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augustus's Message Board Messages

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Aquaphor is good. I also was prescribed Prutect, but ended up using the aquaphor the most. If your team is not giving you a lot of this information, get them involved. We went in each meeting with a notebook of questions and took notes from them to refer to later. They also provided useful handouts. 

If I have a reoccurrance, I would try the immonotherapy if they are reasonably confident about its success. But for the first time , I couldn't say. (I wish there was a viable option to avoid the radiation too. ) I had a lot of difficulty with chemo and was given several types because of reactions. Radiation was even tougher. But the most imporatant reaction, killing the cancer, was achieved too. The radiologist takes most of the credit for that, but my oncologist thinks the same thing about her program, I am sure. I felt my doctors at MD Anderson gave me straight answers. If you trust your doctors, following their lead is usually the best option. If you think they are needing guinea pigs, then go with the standard treatment. I am 3.5 years out but they found a spot in my ear canal that is "suspicous" and probably going to be cut out and have a biopsy on. I hope it is scar tissue from the radiation. If immunotherapy somehow helped with preventing something like this cropping up, that would increase my likelihood to use it, of course. 

I occasionaly get a mouth sore or two, usually on the tongue. I use a good mouth wash and it goes away soon. I hope that is what you are experiencing. 

RE: Eating after radiation

by augustus - April 05, 2018

You've come a long way, Princess. I was in a similar spot where you are at 6 months. It gets a little better with each passing month. I am 3.5 years out and last night I had one of my best meals post treatment. Semi-spicy Mexican food that I would not have had a chance of eating 3 years ago.  My wife still cooks a lot of casseroles, but it is getting better. I have found that a little spicy foods seems to stimulate what salivary glands that are still lurking back there. I used to avoid restaraunts due to how slow I would eat and the worry about choking. I found I could still breathe through my nose and to slow down with smaller bites. Today, I seldom have food get "stuck" where I almost panic. It has gotten a whole lot better. 

I am a little over 3 years out. It is a lot better, but still not where it was before. Spicy foods, while a lot hotter than they were previously,  help stimulate my taste buds.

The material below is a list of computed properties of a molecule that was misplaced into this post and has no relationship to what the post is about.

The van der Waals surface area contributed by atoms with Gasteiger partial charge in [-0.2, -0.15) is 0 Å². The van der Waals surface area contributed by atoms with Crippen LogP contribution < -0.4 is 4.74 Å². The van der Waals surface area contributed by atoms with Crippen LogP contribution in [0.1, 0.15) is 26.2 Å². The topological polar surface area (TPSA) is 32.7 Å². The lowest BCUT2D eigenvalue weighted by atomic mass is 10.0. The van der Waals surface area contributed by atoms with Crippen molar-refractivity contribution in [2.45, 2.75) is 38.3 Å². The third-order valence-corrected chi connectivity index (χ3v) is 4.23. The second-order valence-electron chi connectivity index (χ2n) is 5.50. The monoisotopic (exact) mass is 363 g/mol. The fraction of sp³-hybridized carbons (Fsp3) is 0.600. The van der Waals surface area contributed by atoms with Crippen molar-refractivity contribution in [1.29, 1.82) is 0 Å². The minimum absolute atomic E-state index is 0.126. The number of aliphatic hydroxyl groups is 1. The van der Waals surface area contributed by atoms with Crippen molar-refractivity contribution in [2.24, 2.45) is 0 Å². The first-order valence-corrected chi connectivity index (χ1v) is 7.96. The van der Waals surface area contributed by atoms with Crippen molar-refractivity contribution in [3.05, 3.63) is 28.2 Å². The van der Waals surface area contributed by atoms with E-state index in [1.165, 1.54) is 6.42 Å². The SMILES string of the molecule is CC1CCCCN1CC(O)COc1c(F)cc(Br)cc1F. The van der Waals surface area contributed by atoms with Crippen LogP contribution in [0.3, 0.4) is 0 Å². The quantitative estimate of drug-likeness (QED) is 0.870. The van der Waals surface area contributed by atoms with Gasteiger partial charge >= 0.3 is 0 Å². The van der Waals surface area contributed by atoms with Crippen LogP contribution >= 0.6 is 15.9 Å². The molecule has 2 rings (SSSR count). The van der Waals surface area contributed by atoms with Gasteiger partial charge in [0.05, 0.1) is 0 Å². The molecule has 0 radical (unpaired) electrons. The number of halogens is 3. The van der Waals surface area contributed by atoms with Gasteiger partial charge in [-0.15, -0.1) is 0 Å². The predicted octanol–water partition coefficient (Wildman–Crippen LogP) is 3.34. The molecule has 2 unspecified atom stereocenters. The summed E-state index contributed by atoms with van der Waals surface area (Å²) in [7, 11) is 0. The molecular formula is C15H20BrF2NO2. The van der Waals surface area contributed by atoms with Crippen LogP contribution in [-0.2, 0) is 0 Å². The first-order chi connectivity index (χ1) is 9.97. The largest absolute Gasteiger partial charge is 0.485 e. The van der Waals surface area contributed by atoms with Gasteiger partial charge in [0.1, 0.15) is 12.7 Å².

RE: eating

by augustus - January 13, 2018

I developed a food aversion. Mine was purely psychological. It is called The Garcia effect. I read up on it and eventually got over it.  The smell of food and thought of eating made me nauseous like the chemo and radiation treatments did. I knew it was in my mind which made it a little frustrating. But like the claustraphobia with the mask, it's just another bump to get over.  The sensitivity to things that burn has greatly improved. In fact I am eating spicy foods more now just for the effect it has on my few working salivary glands. 

Congratulations! I am 3 years out and expect it to be normal from now on, but that first year is a very important milestone! 

I was treated at MD Anderson and would recommend a second opinion there, Couldn't hurt. It is an amazing place. 

Of all the obstacles, mucus is as big as they get. I couldn't go anywhere without a small trashcan and a box of Kleenex. Or two.  I used Mucinex some, but it only helped a little. My wife also put a dehumidifier in my room. She stayed upstairs of the house we were at and I slept downstairs in a single bed. I was too weak for the stairs and plus we thought she might get more sleep. Probably didn't, though. I was told by my team to get a wedge pillow and it helped some. I learned to sleep on my back with my head elevated. After treatment when I moved back home, I often slept in my recliner, as it would keep me elevated easier. But I never found much to combat the mucus. Just a few things to ease it some. It took months to go away.  It also probably caused as much nausea as the chemo and radiation. Mayo is a great hospital, as was MD Anderson, where we went. They have a great team at both that will have more "tricks" to help too. I ended up in ICU at the end of my treatment, but today, I am doing very well. Saliva is weak, as are my taste buds, but overall, not much to complain about. It was in ways the best experience of my life. I love my wife of 35 years even more now and we appreciate every day. 

RE: Treatment starts today

by augustus - August 16, 2017

Yay! Each day is the most important. That is the main thing I learned when I went through it 3 years ago. Mine was also stage 4 and I am working and doing well today. You've got this.

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